Powerful and majestic, the ‘king of the jungle’ has no natural predators but in the last three generations, African lion numbers have plummeted by over 40% due to loss of living space and conﬂict with people.
According to WWF, three-quarters of African lion populations are in decline. With only around 20,000 in the wild, they’re now officially classified as ‘vulnerable’.
Oxford University Wildlife Conservation Research Unit recently conducted a research on African lions and highlighted six African countries with lion populations over 1000.
Currently, the unit is working on 16 felid species, with projects from African lions to Brazilian jaguars, golden cats in Gabon to Botswanan cheetah, Scottish wildcats to Mongolian manul, and clouded leopards in Borneo and snow leopards in China.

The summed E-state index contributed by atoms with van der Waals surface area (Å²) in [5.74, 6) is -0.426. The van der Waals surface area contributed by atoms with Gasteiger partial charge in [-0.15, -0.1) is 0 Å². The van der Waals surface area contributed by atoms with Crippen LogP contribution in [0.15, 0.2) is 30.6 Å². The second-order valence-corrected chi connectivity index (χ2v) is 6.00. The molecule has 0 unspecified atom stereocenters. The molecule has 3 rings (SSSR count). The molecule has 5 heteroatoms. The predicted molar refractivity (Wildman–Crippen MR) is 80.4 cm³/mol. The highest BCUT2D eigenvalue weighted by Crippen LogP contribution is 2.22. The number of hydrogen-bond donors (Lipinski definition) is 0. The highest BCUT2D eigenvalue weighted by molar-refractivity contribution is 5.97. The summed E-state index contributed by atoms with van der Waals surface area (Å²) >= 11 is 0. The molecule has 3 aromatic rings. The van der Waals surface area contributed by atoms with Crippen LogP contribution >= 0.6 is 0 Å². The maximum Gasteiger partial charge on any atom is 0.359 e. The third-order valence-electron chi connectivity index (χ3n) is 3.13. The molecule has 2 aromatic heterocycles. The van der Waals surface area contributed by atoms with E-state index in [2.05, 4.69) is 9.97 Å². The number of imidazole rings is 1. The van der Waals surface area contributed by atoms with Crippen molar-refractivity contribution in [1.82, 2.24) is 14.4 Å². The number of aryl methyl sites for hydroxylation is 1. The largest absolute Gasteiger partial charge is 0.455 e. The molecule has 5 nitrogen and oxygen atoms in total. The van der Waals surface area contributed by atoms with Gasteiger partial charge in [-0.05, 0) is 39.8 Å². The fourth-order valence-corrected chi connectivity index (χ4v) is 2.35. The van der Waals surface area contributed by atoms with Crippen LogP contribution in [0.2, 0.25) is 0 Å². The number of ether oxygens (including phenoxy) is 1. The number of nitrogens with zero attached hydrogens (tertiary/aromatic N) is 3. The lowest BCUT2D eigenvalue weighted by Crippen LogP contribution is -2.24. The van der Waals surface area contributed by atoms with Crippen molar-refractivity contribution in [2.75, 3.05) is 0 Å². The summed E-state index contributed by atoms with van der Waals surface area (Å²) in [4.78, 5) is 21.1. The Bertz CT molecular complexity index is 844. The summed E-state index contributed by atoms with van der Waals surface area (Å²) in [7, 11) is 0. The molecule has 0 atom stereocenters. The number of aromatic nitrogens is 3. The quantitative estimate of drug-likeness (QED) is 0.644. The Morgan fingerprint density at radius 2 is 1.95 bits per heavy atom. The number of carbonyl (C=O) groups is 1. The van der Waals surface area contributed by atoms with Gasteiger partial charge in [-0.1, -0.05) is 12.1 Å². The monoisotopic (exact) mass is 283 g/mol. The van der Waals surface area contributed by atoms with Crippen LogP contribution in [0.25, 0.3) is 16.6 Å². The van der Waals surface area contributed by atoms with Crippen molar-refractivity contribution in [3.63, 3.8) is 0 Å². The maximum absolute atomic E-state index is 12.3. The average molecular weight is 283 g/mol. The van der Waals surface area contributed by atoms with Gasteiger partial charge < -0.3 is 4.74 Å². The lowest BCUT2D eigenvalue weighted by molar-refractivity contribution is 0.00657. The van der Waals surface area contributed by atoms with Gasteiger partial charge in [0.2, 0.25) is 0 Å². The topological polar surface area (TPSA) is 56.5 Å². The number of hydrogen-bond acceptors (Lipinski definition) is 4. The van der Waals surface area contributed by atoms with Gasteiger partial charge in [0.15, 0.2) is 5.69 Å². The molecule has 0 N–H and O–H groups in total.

Oxford’s Department of Zoology is also developing a systematic approach to prioritising felid projects, and of the 16 species of cat identified as top conservation priority, the department is already working on 13.
Considering that, here are 6 African countries hold the Africa's last remaining lions.
Tanzania is the ‘Lion King’ of Africa and boosts approximately 8,176 lions.
South Africa is the second country in Africa with the highest number of Lions with the country hosting 2,070, according to Oxford University
Only 1,825 lions are found in Kenya.
South Africa’s neighbour, Zimbabwe only has 1,709 lions remaining.
Mozambique closely trails Zimbabwe in lions numbers and boosts 1,295 lions.
Zambia is the last country in Africa to hold with lion populations over 1000 with the country barely hosting 1,095 lions.